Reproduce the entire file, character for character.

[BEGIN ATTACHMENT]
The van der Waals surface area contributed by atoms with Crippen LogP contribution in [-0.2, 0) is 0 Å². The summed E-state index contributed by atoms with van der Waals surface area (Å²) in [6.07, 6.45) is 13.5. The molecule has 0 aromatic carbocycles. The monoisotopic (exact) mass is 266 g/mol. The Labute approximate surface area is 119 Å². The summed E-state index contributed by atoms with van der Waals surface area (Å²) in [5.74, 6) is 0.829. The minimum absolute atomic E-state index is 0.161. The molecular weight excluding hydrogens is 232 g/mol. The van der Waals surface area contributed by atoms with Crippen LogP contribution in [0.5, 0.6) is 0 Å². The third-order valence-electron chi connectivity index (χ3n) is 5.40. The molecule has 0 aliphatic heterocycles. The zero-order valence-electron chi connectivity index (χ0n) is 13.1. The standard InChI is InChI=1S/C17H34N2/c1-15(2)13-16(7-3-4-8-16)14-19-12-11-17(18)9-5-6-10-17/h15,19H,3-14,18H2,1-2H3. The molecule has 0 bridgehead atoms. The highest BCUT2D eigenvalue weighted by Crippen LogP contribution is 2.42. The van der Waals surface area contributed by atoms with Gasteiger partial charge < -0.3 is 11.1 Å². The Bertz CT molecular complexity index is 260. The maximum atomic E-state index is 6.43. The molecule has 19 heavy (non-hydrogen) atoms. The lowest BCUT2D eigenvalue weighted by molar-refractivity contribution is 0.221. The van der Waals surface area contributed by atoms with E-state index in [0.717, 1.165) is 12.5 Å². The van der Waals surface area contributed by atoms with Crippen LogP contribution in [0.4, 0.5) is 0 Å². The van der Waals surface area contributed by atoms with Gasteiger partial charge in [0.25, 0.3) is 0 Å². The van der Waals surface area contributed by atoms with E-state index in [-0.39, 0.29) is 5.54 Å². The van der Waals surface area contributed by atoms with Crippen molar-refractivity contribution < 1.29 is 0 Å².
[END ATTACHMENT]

The van der Waals surface area contributed by atoms with Crippen LogP contribution in [-0.2, 0) is 0 Å². The summed E-state index contributed by atoms with van der Waals surface area (Å²) in [6.07, 6.45) is 13.5. The molecule has 0 aromatic carbocycles. The monoisotopic (exact) mass is 266 g/mol. The Labute approximate surface area is 119 Å². The summed E-state index contributed by atoms with van der Waals surface area (Å²) in [5.74, 6) is 0.829. The minimum absolute atomic E-state index is 0.161. The molecular weight excluding hydrogens is 232 g/mol. The van der Waals surface area contributed by atoms with Crippen LogP contribution in [0.5, 0.6) is 0 Å². The third-order valence-electron chi connectivity index (χ3n) is 5.40. The molecule has 0 aliphatic heterocycles. The zero-order valence-electron chi connectivity index (χ0n) is 13.1. The standard InChI is InChI=1S/C17H34N2/c1-15(2)13-16(7-3-4-8-16)14-19-12-11-17(18)9-5-6-10-17/h15,19H,3-14,18H2,1-2H3. The molecule has 0 bridgehead atoms. The highest BCUT2D eigenvalue weighted by Crippen LogP contribution is 2.42. The van der Waals surface area contributed by atoms with Gasteiger partial charge < -0.3 is 11.1 Å². The Bertz CT molecular complexity index is 260. The maximum atomic E-state index is 6.43. The molecule has 19 heavy (non-hydrogen) atoms. The lowest BCUT2D eigenvalue weighted by molar-refractivity contribution is 0.221. The van der Waals surface area contributed by atoms with E-state index in [0.717, 1.165) is 12.5 Å². The van der Waals surface area contributed by atoms with Crippen LogP contribution in [0.4, 0.5) is 0 Å². The van der Waals surface area contributed by atoms with Gasteiger partial charge in [0.25, 0.3) is 0 Å². The van der Waals surface area contributed by atoms with E-state index in [-0.39, 0.29) is 5.54 Å². The van der Waals surface area contributed by atoms with Crippen molar-refractivity contribution < 1.29 is 0 Å².